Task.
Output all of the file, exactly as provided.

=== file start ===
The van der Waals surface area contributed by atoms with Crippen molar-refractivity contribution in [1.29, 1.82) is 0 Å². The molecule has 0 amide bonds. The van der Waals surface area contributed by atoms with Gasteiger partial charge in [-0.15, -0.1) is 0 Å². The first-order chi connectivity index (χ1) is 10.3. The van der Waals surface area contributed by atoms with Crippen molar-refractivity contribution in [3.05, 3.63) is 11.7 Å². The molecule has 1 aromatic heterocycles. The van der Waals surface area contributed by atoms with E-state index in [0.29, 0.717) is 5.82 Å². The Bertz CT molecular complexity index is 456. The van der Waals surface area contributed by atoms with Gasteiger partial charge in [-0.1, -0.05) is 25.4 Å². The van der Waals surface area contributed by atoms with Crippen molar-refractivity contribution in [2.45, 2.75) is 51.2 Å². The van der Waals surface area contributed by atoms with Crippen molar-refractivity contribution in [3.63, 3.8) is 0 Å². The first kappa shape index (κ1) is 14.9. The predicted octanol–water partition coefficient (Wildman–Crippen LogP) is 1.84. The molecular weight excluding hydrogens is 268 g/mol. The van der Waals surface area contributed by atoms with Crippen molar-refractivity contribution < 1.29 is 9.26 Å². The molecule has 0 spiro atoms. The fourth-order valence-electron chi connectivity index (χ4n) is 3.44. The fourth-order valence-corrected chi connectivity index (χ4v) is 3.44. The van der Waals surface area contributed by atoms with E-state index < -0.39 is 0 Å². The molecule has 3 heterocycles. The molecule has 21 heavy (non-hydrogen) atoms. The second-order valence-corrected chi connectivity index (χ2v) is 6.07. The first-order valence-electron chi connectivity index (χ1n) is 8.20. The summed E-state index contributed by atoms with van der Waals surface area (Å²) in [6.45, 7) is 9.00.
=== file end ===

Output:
The van der Waals surface area contributed by atoms with Crippen molar-refractivity contribution in [1.29, 1.82) is 0 Å². The molecule has 0 amide bonds. The van der Waals surface area contributed by atoms with Gasteiger partial charge in [-0.15, -0.1) is 0 Å². The first-order chi connectivity index (χ1) is 10.3. The van der Waals surface area contributed by atoms with Crippen molar-refractivity contribution in [3.05, 3.63) is 11.7 Å². The molecule has 1 aromatic heterocycles. The van der Waals surface area contributed by atoms with E-state index in [0.29, 0.717) is 5.82 Å². The Bertz CT molecular complexity index is 456. The van der Waals surface area contributed by atoms with Gasteiger partial charge in [-0.1, -0.05) is 25.4 Å². The van der Waals surface area contributed by atoms with Crippen molar-refractivity contribution in [2.45, 2.75) is 51.2 Å². The van der Waals surface area contributed by atoms with Crippen molar-refractivity contribution in [3.63, 3.8) is 0 Å². The first kappa shape index (κ1) is 14.9. The predicted octanol–water partition coefficient (Wildman–Crippen LogP) is 1.84. The molecular weight excluding hydrogens is 268 g/mol. The van der Waals surface area contributed by atoms with Crippen molar-refractivity contribution < 1.29 is 9.26 Å². The molecule has 0 spiro atoms. The fourth-order valence-electron chi connectivity index (χ4n) is 3.44. The fourth-order valence-corrected chi connectivity index (χ4v) is 3.44. The van der Waals surface area contributed by atoms with E-state index < -0.39 is 0 Å². The molecule has 3 heterocycles. The molecule has 21 heavy (non-hydrogen) atoms. The second-order valence-corrected chi connectivity index (χ2v) is 6.07. The first-order valence-electron chi connectivity index (χ1n) is 8.20. The summed E-state index contributed by atoms with van der Waals surface area (Å²) in [6.45, 7) is 9.00.